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Shelter Island Reporter Letters to the Editor

REPORTER FILE PHOTO | Readers weigh in on the ongoing fireworks issue.
REPORTER FILE PHOTO | Readers weigh in on the ongoing fireworks issue.

Full support
To the Editor:
The Shelter Island Chamber of Commerce applauds the efforts of Kelly and Brett Surerus, James Richardson and Carla Cadzin to promote and raise funds to ensure that the annual fireworks display continues.

Indeed, the fireworks show is an important event and tradition here and across the country, bringing together families and friends to celebrate and honor our heritage.

Moving forward, the Chamber fully supports the Shelter Island Fireworks Committee, and will help them transition this year as they formalize a structure, fundraise, and assume stewardship of this annual tradition. We believe that the town will continue to lend its personnel and resources to this collective effort, as they have done so generously in the past.

Nevertheless, the event truly requires broad public financial sponsorship, and we urge everyone to join this rally to “save the fireworks.” Donations may be made to them at gofundme.com/pawlig.
President, Shelter Island Chamber of Commerce

The show goes on
To the Editor:
We would like to thank the Shelter Island community for their astounding support in our efforts to help ensure the future of the Shelter Island fireworks. We are thrilled to announce that, thanks to your support, the show will go on!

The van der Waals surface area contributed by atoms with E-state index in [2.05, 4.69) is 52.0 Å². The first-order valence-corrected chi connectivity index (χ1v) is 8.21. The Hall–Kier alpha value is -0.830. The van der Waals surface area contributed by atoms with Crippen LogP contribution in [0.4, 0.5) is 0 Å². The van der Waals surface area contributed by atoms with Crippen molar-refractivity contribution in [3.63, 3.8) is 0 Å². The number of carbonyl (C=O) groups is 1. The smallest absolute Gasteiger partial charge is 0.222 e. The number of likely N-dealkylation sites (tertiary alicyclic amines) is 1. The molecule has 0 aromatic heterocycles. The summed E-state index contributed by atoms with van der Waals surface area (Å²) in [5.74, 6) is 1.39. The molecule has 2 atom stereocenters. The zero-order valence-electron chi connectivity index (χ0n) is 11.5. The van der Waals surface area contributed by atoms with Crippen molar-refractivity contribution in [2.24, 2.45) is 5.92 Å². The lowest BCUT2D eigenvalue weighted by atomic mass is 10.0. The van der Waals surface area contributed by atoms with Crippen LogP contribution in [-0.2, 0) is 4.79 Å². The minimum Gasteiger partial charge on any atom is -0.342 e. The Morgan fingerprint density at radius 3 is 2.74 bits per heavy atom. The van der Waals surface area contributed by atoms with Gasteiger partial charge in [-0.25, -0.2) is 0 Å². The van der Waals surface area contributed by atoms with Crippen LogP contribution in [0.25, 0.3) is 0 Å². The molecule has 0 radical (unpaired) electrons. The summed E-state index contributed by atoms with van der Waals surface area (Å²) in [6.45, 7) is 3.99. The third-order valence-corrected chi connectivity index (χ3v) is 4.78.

This year’s fireworks are scheduled to take place July 11, 2015 on Crescent Beach as they have in previous years. This year the Chamber of Commerce has graciously handed over the event to the Shelter Island Fireworks Committee. While the Chamber of Commerce will be on hand to shepherd this transition, this will allow them the time and resources to focus on other matters related to the businesses on the island.

The Shelter Island Fireworks Committee will be exclusively dedicated to preserving our Island’s nearly six decade history of celebrating our nation’s independence. While the transition will feel seamless in many ways, we hope to make some small changes that reflect feedback from local businesses and families.

With this exciting news we also ask for the continued financial support from the community. As this committee is in its infancy, we do not have an auxiliary budget to draw funds from and therefore we must reach our fundraising goals as early as possible. Your support is pivotal in making this special night a success!

Please feel free to contact us with questions or for more information on donating or sponsorships. Donations can easily be made online via the link below.

Call 749-5050, write P.O. Box 452, Shelter Island, NY 11964 or visit gofundme.com/pawlig.
Kelly & Brett Surerus, Carla Cadzin, James Richardson
The Shelter Island Fireworks Committee

Stepping up
To the Editor:
I was sad to read Art Williams’ recent letter (“Fireworks given a pass,” March 19) to the editor regarding the cancellation of the 2015 fireworks. This wonderful tradition has been enjoyed by generations of residents and visitors.

I think it’s time that the businesses on Crescent Beach that enjoy a significant benefit from this event should step up and fund the event.

In fact, Sunset Beach could easily fund the whole thing. The $11,000 shortfall is probably only an insignificant investment easily offset by the huge business that they reap from this windfall weekend.